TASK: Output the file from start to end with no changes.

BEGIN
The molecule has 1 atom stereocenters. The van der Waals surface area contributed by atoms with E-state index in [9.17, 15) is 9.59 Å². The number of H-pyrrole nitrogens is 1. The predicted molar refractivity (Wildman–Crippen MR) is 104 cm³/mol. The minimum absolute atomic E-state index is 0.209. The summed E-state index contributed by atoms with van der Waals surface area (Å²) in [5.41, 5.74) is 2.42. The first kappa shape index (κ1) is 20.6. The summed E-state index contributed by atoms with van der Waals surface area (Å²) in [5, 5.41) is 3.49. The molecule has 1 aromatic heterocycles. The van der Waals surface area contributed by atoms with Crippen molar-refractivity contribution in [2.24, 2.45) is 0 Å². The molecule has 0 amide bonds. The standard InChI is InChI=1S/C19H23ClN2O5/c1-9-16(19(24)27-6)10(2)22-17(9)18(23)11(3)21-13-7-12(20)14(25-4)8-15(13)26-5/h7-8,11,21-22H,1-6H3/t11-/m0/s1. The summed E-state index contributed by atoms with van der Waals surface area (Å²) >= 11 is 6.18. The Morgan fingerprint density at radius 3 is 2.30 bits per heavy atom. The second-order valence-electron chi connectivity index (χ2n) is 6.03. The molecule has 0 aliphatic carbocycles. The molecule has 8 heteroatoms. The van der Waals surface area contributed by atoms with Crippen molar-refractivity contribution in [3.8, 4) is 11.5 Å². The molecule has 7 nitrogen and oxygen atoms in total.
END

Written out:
The molecule has 1 atom stereocenters. The van der Waals surface area contributed by atoms with E-state index in [9.17, 15) is 9.59 Å². The number of H-pyrrole nitrogens is 1. The predicted molar refractivity (Wildman–Crippen MR) is 104 cm³/mol. The minimum absolute atomic E-state index is 0.209. The summed E-state index contributed by atoms with van der Waals surface area (Å²) in [5.41, 5.74) is 2.42. The first kappa shape index (κ1) is 20.6. The summed E-state index contributed by atoms with van der Waals surface area (Å²) in [5, 5.41) is 3.49. The molecule has 1 aromatic heterocycles. The van der Waals surface area contributed by atoms with Crippen molar-refractivity contribution in [2.24, 2.45) is 0 Å². The molecule has 0 amide bonds. The standard InChI is InChI=1S/C19H23ClN2O5/c1-9-16(19(24)27-6)10(2)22-17(9)18(23)11(3)21-13-7-12(20)14(25-4)8-15(13)26-5/h7-8,11,21-22H,1-6H3/t11-/m0/s1. The summed E-state index contributed by atoms with van der Waals surface area (Å²) >= 11 is 6.18. The Morgan fingerprint density at radius 3 is 2.30 bits per heavy atom. The second-order valence-electron chi connectivity index (χ2n) is 6.03. The molecule has 0 aliphatic carbocycles. The molecule has 8 heteroatoms. The van der Waals surface area contributed by atoms with Crippen molar-refractivity contribution in [3.8, 4) is 11.5 Å². The molecule has 7 nitrogen and oxygen atoms in total.